But in terms of the approach to the music, I felt that the sort of sound that we developed for the movie which was heavily influenced, obviously, by Middle Eastern music both Hebraic and the Egyptian, both ancient and sort of pop, that sound is something we definitely want to preserve and so the dozen or so new songs that have been written are intended to be, and I've striven for them to be, in that same tonal world.
What's more, the orchestrations, since obviously, we're not going to have a 90 piece orchestra, the band itself is oriented towards ethnic instrumentation of the region, which I think can be a very exciting sound and one you don't hear very often in theatre.
Working with the material, which of course is heavily based on and influenced by biblical texts - what sort of special considerations do you have to make when that's your source material?
Well, first of all, the story as briefly laid out in the Bible is the story. And while there are certain specific incidents that we have left out, and certain specific character traits- for instance Moses being, I think he says slow of speech and tongue, I forget the exact biblical quotation- we didn't do that.
So there are certain liberties taken in that way. But essentially we have not changed the story itself particularly, also, with the movie we made the choice to make the Pharaoh Moses's adopted brother - and made him Ramses II. That's typically what has been done, though the actual Pharaoh is not named in the biblical story, but we made the choice to make him be Ramses II, who is in fact a historical figure, and therefore aspects of that history figure, as well, into the story.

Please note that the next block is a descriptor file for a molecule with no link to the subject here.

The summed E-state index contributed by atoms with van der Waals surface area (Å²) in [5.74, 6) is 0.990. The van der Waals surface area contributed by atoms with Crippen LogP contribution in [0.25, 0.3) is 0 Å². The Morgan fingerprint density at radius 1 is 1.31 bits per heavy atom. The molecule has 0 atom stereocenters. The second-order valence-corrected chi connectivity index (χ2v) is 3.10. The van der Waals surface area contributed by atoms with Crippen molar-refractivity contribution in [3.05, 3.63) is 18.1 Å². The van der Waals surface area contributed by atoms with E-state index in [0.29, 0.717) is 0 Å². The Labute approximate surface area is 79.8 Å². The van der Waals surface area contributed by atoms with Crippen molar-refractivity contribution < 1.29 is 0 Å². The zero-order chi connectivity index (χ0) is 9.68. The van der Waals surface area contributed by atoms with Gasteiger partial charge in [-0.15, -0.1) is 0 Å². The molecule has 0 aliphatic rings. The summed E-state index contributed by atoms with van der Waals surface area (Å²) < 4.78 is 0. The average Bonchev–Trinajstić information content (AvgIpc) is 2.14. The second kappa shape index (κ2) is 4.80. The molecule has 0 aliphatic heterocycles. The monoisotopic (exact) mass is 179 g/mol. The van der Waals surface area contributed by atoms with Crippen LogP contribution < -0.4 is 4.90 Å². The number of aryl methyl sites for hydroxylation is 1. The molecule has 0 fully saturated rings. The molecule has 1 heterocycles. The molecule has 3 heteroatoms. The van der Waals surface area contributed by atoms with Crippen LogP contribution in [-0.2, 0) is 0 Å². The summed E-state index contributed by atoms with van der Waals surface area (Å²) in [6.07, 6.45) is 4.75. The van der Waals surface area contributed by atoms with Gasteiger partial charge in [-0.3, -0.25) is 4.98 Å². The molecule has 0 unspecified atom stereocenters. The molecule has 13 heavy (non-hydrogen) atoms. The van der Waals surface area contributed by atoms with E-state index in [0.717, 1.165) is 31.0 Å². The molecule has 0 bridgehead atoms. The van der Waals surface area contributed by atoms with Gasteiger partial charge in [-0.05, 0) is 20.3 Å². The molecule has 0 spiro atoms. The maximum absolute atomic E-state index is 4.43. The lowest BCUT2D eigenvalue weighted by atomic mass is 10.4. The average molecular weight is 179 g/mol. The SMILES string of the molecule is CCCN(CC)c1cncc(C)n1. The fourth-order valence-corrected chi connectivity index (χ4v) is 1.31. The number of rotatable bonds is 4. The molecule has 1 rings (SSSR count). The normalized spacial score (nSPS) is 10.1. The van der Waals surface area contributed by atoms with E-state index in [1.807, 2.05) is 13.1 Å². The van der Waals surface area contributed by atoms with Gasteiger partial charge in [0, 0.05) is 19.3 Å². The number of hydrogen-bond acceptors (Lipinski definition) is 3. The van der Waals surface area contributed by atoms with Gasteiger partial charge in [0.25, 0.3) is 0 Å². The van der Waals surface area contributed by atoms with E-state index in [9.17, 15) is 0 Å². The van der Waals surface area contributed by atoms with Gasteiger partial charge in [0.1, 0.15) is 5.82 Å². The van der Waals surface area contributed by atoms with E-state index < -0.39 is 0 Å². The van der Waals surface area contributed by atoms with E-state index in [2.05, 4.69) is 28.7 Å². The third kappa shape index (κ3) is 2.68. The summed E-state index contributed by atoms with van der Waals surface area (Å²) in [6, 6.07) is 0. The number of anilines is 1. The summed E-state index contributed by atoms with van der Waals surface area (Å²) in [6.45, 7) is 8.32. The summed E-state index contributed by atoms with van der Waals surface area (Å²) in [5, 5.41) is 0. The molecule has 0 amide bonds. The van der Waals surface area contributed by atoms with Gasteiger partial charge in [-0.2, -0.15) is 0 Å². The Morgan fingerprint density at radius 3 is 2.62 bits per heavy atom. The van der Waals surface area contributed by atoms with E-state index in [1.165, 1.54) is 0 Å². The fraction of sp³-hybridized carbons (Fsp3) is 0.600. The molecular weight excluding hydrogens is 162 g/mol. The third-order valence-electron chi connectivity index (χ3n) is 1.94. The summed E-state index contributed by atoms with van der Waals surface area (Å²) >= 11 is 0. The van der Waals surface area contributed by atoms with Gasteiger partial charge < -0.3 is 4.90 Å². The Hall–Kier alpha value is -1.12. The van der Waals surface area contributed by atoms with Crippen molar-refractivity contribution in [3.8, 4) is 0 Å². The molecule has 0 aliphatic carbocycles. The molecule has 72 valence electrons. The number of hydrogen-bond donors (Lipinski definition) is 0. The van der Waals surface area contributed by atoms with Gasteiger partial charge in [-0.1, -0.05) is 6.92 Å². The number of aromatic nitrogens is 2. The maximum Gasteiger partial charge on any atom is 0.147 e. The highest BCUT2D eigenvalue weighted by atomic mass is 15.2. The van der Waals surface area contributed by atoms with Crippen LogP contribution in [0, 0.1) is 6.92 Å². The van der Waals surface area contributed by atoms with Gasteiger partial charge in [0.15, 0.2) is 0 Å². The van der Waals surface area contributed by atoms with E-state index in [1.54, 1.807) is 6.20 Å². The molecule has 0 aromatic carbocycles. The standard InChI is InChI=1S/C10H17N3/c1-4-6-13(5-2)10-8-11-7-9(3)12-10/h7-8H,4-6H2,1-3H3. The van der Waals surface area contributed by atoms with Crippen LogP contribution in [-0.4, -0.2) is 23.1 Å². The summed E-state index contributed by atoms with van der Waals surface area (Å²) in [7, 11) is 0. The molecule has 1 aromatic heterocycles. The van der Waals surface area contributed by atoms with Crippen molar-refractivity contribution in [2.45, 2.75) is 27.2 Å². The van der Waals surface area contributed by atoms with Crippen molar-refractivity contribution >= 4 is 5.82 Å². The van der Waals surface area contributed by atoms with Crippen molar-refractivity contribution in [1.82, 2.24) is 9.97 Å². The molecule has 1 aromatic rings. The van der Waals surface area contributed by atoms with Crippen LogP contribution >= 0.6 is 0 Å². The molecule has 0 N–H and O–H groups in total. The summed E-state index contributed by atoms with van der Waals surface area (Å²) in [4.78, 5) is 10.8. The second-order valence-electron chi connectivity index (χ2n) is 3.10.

But, what we've basically tried to do is to ask ourselves, what if actual human beings were living this? What if these were real people? A real family with their feelings about one another, and their feelings about their country, and their tribes, and these events? How would they respond? What does that mean emotionally, and therefore theatrically? And that's, of course, interpretive but I don't think it's something where some people will say "that's my view of the story" and other's will say "that's not," if that makes sense.
On this production, you're collaborating with your son Scott, whom of course you've worked with before. How was that collaborating with him? Does that change the creative process at all?